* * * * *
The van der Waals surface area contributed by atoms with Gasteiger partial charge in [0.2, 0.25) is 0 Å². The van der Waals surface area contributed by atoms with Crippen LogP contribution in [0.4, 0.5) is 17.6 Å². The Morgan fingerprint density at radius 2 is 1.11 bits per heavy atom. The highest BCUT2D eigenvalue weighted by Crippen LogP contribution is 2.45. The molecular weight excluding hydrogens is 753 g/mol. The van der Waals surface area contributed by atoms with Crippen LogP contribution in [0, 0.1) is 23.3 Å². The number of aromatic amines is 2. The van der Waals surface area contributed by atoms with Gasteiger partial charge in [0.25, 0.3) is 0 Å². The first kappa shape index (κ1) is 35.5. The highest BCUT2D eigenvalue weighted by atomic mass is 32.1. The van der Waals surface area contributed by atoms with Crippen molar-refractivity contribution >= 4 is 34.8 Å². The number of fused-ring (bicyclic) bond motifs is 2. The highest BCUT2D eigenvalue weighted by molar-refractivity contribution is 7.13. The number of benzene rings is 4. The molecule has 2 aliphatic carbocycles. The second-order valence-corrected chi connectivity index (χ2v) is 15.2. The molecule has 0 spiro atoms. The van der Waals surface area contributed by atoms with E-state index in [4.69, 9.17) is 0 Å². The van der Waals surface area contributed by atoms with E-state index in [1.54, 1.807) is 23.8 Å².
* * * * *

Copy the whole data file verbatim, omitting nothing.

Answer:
The van der Waals surface area contributed by atoms with Gasteiger partial charge in [0.2, 0.25) is 0 Å². The van der Waals surface area contributed by atoms with Crippen LogP contribution in [0.4, 0.5) is 17.6 Å². The Morgan fingerprint density at radius 2 is 1.11 bits per heavy atom. The highest BCUT2D eigenvalue weighted by Crippen LogP contribution is 2.45. The molecular weight excluding hydrogens is 753 g/mol. The van der Waals surface area contributed by atoms with Crippen LogP contribution in [0, 0.1) is 23.3 Å². The number of aromatic amines is 2. The van der Waals surface area contributed by atoms with Gasteiger partial charge in [0.25, 0.3) is 0 Å². The first kappa shape index (κ1) is 35.5. The highest BCUT2D eigenvalue weighted by atomic mass is 32.1. The van der Waals surface area contributed by atoms with Crippen molar-refractivity contribution >= 4 is 34.8 Å². The number of fused-ring (bicyclic) bond motifs is 2. The highest BCUT2D eigenvalue weighted by molar-refractivity contribution is 7.13. The number of benzene rings is 4. The molecule has 2 aliphatic carbocycles. The second-order valence-corrected chi connectivity index (χ2v) is 15.2. The molecule has 0 spiro atoms. The van der Waals surface area contributed by atoms with E-state index in [4.69, 9.17) is 0 Å². The van der Waals surface area contributed by atoms with E-state index in [1.54, 1.807) is 23.8 Å².